Writing A Novel

Thoughts about writing a novel from someone who's written three, had one published by a traditional publisher. Tips, techniques & theories. Not a publishing industry watchdog blog, but an introspective look at what it takes to create a manuscript a publisher might actually want to publish. No hard and fast rules, no "definitive" right ways and wrong ways, just a collection of loosely connected entries about what worked for me- and what failed miserably. Join the fun.

Name:
Location: Illinois, United States

First novel published by Mundania Press: http://www.mundania.com

Sunday, March 20, 2005

Who is this guy?

My award-winning published novel:

http://www.anaudienceforeinstein.weebly.com

On Amazon.com:

http://www.amazon.com/exec/obidos/tg/detail/-/1594260966/

Hi. I'm Mark Wakely. My first novel, An Audience for Einstein, was just published by Mundania Press, here: http://www.mundania.com It took over two years to write- part time, of course. Before that, I wrote two others novels that went nowhere, and want to start these entries by discussing those early efforts since more than anything, they make this blog possible.

My first novel- a bloated beast I undertook with great trepidation- still has a heartbeat; I'm in the process of rewriting it to restore it to health. (The reconstructive surgery is going well.) It became bloated because- like many new authors who have never attempted a novel- I wasn't sure I could go the distance. Novels are really, really long, I knew; novels are complex and convoluted; novels quite often defy completion, particularly when written by nervous neophytes like me who wonder if they can even imagine the finish line, much less cross it.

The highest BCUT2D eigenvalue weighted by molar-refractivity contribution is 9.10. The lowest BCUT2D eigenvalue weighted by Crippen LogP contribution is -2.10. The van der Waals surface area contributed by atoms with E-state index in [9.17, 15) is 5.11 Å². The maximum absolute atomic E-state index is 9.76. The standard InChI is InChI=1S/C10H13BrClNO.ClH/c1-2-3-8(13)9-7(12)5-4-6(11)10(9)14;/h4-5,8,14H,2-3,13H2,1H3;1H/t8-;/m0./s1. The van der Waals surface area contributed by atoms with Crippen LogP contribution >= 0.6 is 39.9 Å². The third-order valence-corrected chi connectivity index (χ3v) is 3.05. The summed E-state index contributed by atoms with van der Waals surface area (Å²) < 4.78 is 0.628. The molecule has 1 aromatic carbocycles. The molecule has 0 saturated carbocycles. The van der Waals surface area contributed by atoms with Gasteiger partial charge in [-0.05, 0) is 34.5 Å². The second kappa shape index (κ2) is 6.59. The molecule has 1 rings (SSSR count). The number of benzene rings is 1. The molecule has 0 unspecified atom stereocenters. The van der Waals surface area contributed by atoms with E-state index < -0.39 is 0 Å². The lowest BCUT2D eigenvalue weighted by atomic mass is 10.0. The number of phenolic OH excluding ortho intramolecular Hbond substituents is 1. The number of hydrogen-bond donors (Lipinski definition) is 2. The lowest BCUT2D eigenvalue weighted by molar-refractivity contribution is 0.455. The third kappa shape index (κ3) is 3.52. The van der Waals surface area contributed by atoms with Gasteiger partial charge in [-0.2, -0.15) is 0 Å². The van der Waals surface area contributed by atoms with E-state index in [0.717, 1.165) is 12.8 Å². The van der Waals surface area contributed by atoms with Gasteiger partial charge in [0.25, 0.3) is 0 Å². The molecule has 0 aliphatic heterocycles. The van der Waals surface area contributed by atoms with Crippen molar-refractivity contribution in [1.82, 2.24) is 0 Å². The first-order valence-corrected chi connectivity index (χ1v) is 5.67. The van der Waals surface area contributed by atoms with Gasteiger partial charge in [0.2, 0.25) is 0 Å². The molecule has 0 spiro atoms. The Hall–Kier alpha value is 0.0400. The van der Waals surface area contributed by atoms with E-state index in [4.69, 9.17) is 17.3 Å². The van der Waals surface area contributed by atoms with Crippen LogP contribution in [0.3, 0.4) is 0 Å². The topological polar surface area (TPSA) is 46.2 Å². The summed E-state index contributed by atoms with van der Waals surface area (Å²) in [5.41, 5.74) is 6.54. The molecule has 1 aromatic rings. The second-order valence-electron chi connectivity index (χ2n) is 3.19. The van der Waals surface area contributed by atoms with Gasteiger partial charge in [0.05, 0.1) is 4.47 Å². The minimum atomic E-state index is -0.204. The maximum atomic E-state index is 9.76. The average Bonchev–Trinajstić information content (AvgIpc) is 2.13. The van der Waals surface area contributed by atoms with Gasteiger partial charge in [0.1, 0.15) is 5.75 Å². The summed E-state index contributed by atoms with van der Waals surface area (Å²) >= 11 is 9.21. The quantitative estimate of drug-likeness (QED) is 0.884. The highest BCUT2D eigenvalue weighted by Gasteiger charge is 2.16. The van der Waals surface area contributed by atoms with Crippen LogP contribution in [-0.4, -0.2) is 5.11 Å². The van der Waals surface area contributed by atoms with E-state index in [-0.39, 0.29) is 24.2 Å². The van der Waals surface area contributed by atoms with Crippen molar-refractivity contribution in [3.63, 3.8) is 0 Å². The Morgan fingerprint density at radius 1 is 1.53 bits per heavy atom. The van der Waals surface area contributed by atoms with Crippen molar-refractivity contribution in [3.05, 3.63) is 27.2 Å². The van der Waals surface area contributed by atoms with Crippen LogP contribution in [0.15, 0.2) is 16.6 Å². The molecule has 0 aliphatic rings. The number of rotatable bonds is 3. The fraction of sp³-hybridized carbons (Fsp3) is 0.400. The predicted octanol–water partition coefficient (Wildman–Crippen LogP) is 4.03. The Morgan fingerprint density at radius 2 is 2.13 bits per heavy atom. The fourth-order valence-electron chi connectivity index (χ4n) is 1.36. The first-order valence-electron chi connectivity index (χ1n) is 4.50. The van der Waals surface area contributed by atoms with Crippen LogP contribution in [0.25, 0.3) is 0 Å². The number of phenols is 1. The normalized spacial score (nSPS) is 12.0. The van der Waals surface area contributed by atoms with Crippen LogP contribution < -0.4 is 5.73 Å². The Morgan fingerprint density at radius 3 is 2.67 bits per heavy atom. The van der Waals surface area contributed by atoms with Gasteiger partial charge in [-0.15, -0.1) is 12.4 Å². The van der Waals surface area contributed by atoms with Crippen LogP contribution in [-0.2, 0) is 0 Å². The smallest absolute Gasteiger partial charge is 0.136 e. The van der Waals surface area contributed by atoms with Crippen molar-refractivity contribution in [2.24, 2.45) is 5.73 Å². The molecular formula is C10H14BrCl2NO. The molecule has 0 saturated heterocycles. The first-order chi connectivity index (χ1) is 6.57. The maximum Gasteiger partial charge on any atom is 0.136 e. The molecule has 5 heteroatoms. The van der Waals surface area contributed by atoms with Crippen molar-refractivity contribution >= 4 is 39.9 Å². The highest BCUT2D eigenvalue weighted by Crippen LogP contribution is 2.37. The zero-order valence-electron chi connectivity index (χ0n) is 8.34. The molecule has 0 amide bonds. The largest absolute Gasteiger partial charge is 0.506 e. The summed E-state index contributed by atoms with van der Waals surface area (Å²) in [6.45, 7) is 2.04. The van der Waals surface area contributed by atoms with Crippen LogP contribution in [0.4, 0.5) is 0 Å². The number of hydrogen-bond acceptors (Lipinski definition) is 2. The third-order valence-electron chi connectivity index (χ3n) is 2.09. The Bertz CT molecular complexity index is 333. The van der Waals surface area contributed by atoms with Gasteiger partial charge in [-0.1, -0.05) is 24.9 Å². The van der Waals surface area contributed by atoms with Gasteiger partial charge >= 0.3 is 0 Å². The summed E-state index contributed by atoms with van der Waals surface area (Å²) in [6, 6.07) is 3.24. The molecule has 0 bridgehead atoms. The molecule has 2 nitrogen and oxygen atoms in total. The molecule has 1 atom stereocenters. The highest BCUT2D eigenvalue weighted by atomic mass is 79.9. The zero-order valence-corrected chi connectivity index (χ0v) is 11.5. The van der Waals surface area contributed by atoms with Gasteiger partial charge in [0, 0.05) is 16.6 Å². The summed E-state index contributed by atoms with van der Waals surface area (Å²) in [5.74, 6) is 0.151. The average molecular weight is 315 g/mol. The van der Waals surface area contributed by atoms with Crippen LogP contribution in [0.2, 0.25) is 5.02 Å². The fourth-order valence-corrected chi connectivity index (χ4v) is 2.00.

To say I underestimated myself would be an understatement.

What I discovered instead is that- given half a chance, and a writer's over-eagerness- just about any novel can mushroom to unhealthy proportions with too many spontaneous sub-plots, tempting tangents, and minor characters who refuse to relinquish the stage. There were times when I felt like a helpless observer as I wrote, the word count racing upward to nose-bleed heights, the final chapter I had in mind growing more and more dim and distant instead of brighter at the end of the proverbial tunnel. When it finally (mercifully) did come to an end, I felt wrung out, depleted and depressed. Fortunately, because I write with care (even my first drafts,) the rewrites went much faster, although the patient hardly lost any weight since I was still overwhelmed by my towering creation and wasn't sure what to cut exactly, or even where to begin. So, all I could do is stoically bundled it up, and send that not-so-little piggy out to market to see what "they" had to say about it.

To my great surprise, I received some very kind words, if no publication offers.

Honestly, those kind words floored me. I had always assumed I would bravely paper my walls with cold, impersonal rejection slips so I could gaze at them smugly years later when I was an enormous success. What I got instead were mainly typed or handwritten notes telling me no thanks in either the most apologetic way, or the most encouraging, as in the totally unexpected "please send us your next book."

Up to that point, I wasn't sure there would ever be a "next book."

So, I came closer than I thought I would with that one. Why? Because the two main characters I had created were alive. It was their heartbeats I heard then, and still hear, and which makes wading back into that quagmire to rescue them worthwhile.

And then there was a second book.

This time, I thought, I'll be smart. I'll be prepared. I'll have this book in such a tight strangle hold it won't dare expand without my explicit, written permission. I read all kinds of "How To Write" books- good and (mostly) bad- (more about them in future entries) and wrote a detailed plot. (Hell, it was a manifesto, that's what it was.) I even workshopped it- an experience in itself- as I methodically stamped out each measured chapter. After all that planning and preparation, the final manuscript that emerged was almost an afterthought, but I hit my goal almost precisely: 60,000 words. Never mind that the characters were D.O.A., or that the plot skeleton was not only showing, it was all bleached bones; I had set a goal and reached it. I was finally a disciplined writer who would never, ever again be dictated to by his material.